Jim Smart
December 3, 2003

Mustang & Fords is going to do something we've never done before:dedicate an entire article to light bulbs, and other sources ofartificial light. Lighting has come a long way since our vintage Fordswere rolling off the assembly line 30-50 years ago. Headlightsespecially have improved dramatically because they light the road aheadso much better today than they did in 1963. This, all by itself, is apositive safety advance for older Fords, Mercurys, and Lincolns.

Vintage Ford aftermarket companies are concerned about your safety, andwant you to have lighting that's cool and technologically advanced. Wewant you to know all about that coolness and how to make your Fordsafer. So, we'll begin at the grille and work our way back. By the timewe reach the back bumper, we're convinced you will approach this wholelighting issue with an informed mind, ready to make an educated decisionabout your Ford's lighting.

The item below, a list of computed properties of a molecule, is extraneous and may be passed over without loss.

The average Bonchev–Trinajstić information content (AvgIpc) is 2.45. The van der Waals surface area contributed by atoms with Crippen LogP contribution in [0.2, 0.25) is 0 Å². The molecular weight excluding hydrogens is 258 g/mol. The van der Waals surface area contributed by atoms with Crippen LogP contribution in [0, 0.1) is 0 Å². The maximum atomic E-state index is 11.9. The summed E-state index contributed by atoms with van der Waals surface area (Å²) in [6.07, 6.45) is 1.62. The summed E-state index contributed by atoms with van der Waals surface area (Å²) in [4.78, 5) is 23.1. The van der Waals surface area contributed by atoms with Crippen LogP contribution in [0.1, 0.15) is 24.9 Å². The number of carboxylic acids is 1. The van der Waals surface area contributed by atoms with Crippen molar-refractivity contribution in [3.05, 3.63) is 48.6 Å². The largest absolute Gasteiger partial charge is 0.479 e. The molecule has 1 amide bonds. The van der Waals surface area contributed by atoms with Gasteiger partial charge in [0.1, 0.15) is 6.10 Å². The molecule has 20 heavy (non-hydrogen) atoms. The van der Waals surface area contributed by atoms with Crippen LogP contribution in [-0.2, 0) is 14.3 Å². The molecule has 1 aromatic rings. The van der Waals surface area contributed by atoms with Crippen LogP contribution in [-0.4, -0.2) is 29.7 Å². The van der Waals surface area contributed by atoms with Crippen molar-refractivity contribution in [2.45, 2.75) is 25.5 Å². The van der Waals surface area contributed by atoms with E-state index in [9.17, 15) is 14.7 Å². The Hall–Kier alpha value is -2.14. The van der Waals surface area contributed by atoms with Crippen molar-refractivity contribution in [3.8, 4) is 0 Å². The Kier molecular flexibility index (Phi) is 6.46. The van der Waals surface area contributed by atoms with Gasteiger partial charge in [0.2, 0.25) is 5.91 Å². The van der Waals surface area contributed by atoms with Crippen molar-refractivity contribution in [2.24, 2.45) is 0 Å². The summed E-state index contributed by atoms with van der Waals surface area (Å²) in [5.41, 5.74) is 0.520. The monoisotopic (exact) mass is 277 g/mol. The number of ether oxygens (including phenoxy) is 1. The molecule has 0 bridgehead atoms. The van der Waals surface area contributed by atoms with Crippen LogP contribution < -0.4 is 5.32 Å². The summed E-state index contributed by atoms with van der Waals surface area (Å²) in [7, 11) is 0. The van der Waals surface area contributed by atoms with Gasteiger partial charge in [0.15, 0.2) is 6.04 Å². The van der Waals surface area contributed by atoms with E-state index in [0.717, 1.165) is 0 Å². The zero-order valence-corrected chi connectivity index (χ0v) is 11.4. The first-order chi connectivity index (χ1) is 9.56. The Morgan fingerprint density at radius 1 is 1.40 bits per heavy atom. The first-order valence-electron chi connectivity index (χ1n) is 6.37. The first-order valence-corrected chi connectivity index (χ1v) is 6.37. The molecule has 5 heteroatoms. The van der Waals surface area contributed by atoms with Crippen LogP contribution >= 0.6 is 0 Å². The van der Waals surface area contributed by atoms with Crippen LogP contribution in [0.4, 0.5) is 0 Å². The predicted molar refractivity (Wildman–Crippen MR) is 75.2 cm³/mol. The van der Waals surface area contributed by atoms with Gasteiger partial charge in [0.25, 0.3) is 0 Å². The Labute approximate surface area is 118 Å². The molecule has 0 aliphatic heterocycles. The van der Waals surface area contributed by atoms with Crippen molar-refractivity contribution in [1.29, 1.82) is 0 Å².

Headlights

Headlights are the most important lighting element your Ford has. Theylight the road ahead and determine your Ford's personality. How wellthey light the road is critical to your safety, and the safety ofothers.